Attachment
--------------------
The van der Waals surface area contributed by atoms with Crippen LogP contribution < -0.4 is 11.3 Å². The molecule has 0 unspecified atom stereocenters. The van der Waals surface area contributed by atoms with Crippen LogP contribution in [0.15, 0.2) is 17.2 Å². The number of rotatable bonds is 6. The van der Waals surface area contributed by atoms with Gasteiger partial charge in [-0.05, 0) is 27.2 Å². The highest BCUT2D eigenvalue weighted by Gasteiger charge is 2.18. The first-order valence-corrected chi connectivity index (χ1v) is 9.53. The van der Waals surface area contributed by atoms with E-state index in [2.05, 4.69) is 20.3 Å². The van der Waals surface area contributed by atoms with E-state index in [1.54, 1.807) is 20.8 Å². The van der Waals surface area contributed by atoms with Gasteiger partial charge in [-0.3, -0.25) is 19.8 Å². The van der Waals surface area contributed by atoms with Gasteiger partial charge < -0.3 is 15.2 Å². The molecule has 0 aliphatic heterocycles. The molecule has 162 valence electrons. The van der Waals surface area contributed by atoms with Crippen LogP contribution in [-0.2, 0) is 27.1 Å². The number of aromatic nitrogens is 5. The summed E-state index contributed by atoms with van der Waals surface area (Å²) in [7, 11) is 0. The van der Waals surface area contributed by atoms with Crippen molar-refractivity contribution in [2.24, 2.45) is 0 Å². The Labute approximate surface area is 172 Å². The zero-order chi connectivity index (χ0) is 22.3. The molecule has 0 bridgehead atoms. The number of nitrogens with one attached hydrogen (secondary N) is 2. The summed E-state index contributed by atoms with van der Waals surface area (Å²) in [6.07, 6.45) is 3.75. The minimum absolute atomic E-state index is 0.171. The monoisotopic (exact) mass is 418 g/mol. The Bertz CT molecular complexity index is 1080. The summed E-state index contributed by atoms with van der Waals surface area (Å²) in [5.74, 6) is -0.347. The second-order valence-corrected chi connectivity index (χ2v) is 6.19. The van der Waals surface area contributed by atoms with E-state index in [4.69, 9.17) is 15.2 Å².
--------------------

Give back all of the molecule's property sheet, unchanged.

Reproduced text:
The van der Waals surface area contributed by atoms with Crippen LogP contribution < -0.4 is 11.3 Å². The molecule has 0 unspecified atom stereocenters. The van der Waals surface area contributed by atoms with Crippen LogP contribution in [0.15, 0.2) is 17.2 Å². The number of rotatable bonds is 6. The van der Waals surface area contributed by atoms with Gasteiger partial charge in [-0.05, 0) is 27.2 Å². The highest BCUT2D eigenvalue weighted by Gasteiger charge is 2.18. The first-order valence-corrected chi connectivity index (χ1v) is 9.53. The van der Waals surface area contributed by atoms with E-state index in [2.05, 4.69) is 20.3 Å². The van der Waals surface area contributed by atoms with E-state index in [1.54, 1.807) is 20.8 Å². The van der Waals surface area contributed by atoms with Gasteiger partial charge in [-0.3, -0.25) is 19.8 Å². The van der Waals surface area contributed by atoms with Gasteiger partial charge < -0.3 is 15.2 Å². The molecule has 0 aliphatic heterocycles. The molecule has 162 valence electrons. The van der Waals surface area contributed by atoms with Crippen LogP contribution in [-0.2, 0) is 27.1 Å². The number of aromatic nitrogens is 5. The summed E-state index contributed by atoms with van der Waals surface area (Å²) in [7, 11) is 0. The van der Waals surface area contributed by atoms with Crippen molar-refractivity contribution in [2.24, 2.45) is 0 Å². The Labute approximate surface area is 172 Å². The zero-order chi connectivity index (χ0) is 22.3. The molecule has 0 bridgehead atoms. The number of nitrogens with one attached hydrogen (secondary N) is 2. The summed E-state index contributed by atoms with van der Waals surface area (Å²) in [6.07, 6.45) is 3.75. The minimum absolute atomic E-state index is 0.171. The monoisotopic (exact) mass is 418 g/mol. The Bertz CT molecular complexity index is 1080. The summed E-state index contributed by atoms with van der Waals surface area (Å²) in [5.74, 6) is -0.347. The second-order valence-corrected chi connectivity index (χ2v) is 6.19. The van der Waals surface area contributed by atoms with E-state index in [4.69, 9.17) is 15.2 Å².